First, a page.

Tesla Model S Front

Tesla Gives Free Autobahn Tuning To Model S Drivers in Europe, Adds 135 kW Superchargers

With a 0-60mph time of 4.2 seconds and an electronically-limited top speed of 130 mph, the Tesla Model S is the fastest all-electric car you can buy on the market today.

But for those lucky enough to live in Germany and own a Model S, Tesla will offer custom tuning for high-speed driving, ensuring those who have a Tesla won’t get left behind on Germany’s network of Autobahns, sections of which famously do not have a speed limit.

Announced yesterday evening by Tesla [NASDAQ:TSLA] CEO Elon Musk at the Tesla service centre in Munich, the automaker will offer customers free custom high-speed tuning to make driving on unrestricted Autobahn sections as refined and enjoyable above the 130kph (80mph)  Richtgeschwindlgkeit (advisory speed limit) as it is at lower speeds.

“I was just driving the Model S on the Autobahn, on one of the unrestricted sections. It was a lot of fun,” said Musk. “But for Buyers of the Model S, we’ll offer a free, optional high-speed tuning.”

“If you’re someone who likes to ride at the top speed on the Autobahn then we will tune the car. We’ll do a custom tune of the car to make it feel really great at top speed,” he continued. “In most other parts of the world, driving at over 200 kilometres per hour, you don’t have to worry about that.”

“In L.A., it’s tough to get above 50 kilometres per hour,” he joked, adding that he was sending his top engineering team from California to Germany to ensure German cars were perfectly tuned for Autobahn driving.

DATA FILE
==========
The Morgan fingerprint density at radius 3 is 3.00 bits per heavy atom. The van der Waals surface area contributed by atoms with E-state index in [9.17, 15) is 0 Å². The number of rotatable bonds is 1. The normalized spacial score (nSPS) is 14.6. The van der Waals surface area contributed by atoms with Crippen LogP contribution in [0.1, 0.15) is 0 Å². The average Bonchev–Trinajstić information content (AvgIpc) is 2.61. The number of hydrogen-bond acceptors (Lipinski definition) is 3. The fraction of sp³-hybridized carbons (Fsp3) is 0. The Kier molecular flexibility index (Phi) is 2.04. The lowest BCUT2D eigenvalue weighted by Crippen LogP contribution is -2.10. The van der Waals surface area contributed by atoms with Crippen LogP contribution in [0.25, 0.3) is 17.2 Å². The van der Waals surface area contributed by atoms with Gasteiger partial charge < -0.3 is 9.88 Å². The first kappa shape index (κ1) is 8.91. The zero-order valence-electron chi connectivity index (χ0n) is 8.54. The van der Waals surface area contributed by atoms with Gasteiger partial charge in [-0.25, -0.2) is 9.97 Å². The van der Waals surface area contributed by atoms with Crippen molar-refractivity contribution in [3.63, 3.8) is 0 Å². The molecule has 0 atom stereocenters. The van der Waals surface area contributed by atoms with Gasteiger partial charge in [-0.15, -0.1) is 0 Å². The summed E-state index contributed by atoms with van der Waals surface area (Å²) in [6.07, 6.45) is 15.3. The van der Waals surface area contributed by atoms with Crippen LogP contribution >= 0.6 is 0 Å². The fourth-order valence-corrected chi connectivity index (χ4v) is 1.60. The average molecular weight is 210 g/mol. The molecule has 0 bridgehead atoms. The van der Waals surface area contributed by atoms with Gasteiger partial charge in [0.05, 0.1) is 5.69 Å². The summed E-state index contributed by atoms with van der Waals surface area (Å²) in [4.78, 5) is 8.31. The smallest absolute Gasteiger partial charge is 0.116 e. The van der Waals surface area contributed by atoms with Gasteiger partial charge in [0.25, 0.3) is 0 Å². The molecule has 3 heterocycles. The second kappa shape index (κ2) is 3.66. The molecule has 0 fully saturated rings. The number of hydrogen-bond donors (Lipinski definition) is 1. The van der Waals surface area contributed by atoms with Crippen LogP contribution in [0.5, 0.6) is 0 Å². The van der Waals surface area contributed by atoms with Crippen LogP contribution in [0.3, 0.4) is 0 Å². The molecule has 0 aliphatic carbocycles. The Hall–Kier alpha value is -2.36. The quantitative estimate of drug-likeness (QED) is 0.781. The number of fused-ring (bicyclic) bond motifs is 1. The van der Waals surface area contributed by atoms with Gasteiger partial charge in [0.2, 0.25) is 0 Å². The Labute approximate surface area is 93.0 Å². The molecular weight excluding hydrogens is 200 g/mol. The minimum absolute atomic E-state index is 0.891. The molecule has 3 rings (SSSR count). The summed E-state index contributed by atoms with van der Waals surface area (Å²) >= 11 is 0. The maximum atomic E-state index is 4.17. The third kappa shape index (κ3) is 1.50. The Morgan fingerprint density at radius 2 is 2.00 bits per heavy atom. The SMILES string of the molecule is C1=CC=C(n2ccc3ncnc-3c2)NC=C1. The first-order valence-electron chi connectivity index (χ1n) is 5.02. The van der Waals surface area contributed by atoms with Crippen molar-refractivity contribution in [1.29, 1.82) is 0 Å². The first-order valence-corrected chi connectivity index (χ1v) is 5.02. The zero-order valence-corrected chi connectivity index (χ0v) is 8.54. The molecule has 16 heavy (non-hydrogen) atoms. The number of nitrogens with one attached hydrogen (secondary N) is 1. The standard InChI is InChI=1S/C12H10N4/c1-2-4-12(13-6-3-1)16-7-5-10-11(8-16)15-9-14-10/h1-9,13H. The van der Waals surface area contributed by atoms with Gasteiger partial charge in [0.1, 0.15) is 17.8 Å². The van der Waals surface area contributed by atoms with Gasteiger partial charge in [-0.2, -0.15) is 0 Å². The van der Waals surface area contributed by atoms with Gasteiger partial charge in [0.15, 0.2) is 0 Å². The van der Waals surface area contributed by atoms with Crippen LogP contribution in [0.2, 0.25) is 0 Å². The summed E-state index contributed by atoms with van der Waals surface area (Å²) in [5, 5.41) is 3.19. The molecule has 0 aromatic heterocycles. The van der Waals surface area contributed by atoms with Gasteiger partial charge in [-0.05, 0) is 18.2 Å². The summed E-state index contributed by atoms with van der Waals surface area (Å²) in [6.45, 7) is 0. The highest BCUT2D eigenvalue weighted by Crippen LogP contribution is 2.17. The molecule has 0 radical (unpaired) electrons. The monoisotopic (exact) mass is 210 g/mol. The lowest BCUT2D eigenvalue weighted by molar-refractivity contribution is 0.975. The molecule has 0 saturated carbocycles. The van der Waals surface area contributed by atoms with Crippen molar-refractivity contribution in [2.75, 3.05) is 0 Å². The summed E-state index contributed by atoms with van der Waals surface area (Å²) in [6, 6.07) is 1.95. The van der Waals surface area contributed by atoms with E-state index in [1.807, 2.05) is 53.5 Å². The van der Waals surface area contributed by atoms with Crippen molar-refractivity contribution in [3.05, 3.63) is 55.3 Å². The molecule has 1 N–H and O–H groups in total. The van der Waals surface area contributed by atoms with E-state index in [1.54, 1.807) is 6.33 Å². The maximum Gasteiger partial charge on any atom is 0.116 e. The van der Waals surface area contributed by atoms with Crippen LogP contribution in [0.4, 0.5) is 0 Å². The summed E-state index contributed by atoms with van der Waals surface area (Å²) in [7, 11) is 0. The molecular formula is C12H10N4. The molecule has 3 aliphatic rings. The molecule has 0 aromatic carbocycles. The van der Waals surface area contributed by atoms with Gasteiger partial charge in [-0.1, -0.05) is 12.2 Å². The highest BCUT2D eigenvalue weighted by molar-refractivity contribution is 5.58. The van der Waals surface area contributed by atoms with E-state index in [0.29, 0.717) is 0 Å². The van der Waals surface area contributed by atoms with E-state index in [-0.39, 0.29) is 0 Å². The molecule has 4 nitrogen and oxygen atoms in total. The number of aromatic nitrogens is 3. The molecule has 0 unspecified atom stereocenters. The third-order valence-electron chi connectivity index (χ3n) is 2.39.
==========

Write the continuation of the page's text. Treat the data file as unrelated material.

Tesla will tune your European Model S for the German Autobahn... Yummie.

Tesla will tune your European Model S for the German Autobahn… Yummie.

Of course, driving at or above the Model S’ usual top speed of 130 mph isn’t going to yield the same kind of range offered at lower speeds. To accommodate for this, and to support what Musk calls Tesla’s “third largest market after the U.S. and China,” Musk announced a massive rollout of Supercharger stations across Germany.

With six Supercharger stations already being built in Germany, Musk promised that by the end of March 2014, more than half the German population would be within range of a Supercharge. By the end of 2014, Tesla aims to have the whole country covered.

Moreover, because European Model S cars come with 11 kilowatt three-phase on-board chargers instead of single phase, 10 kilowatt on-board chargers — and Supercharger stations are built from the same chargers found on board the Model S — Tesla’s German and other European Superchargers will be capable of charging Tesla cars at up to 135 kilowatts, 15 kilowatts more powerful than their U.S. counterparts.

This will not only reduce the charging time for Model S owners, but make it even easier to make long-distance trips without worrying about spending hours recharging en-route.

It’s not clear if Tesla will offer custom tuning to all European customers or just those in Germany, but since it’s easy to drive between most European countries without even a passport check at the border, we’re guessing it will be fairly easy to get Europe-wide.

Anyone fancy a Tesla road-trip to Germany? Schnell!

(Hat-tip: Brian Henderson. Video by YouTube user Sk8orDie123)




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